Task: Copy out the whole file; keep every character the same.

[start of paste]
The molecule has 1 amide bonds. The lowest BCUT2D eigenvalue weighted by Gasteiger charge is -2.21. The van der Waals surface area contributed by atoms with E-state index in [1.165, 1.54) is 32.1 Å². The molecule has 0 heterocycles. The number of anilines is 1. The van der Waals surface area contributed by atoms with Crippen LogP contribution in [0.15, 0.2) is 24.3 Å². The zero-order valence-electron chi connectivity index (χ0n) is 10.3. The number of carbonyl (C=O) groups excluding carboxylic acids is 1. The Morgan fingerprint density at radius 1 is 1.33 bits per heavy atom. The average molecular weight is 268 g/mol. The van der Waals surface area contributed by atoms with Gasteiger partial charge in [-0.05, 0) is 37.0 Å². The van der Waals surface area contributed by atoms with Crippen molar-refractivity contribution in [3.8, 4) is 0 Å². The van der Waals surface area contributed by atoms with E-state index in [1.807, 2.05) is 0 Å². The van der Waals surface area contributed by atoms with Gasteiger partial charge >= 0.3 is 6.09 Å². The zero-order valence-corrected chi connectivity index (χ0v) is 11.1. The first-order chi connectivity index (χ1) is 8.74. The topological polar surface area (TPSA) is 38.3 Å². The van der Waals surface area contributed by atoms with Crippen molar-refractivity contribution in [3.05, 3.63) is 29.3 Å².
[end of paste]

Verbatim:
The molecule has 1 amide bonds. The lowest BCUT2D eigenvalue weighted by Gasteiger charge is -2.21. The van der Waals surface area contributed by atoms with E-state index in [1.165, 1.54) is 32.1 Å². The molecule has 0 heterocycles. The number of anilines is 1. The van der Waals surface area contributed by atoms with Crippen LogP contribution in [0.15, 0.2) is 24.3 Å². The zero-order valence-electron chi connectivity index (χ0n) is 10.3. The number of carbonyl (C=O) groups excluding carboxylic acids is 1. The Morgan fingerprint density at radius 1 is 1.33 bits per heavy atom. The average molecular weight is 268 g/mol. The van der Waals surface area contributed by atoms with Gasteiger partial charge in [-0.05, 0) is 37.0 Å². The van der Waals surface area contributed by atoms with Crippen molar-refractivity contribution in [3.8, 4) is 0 Å². The van der Waals surface area contributed by atoms with E-state index in [1.807, 2.05) is 0 Å². The van der Waals surface area contributed by atoms with Gasteiger partial charge >= 0.3 is 6.09 Å². The zero-order valence-corrected chi connectivity index (χ0v) is 11.1. The first-order chi connectivity index (χ1) is 8.74. The topological polar surface area (TPSA) is 38.3 Å². The van der Waals surface area contributed by atoms with Crippen molar-refractivity contribution in [3.05, 3.63) is 29.3 Å².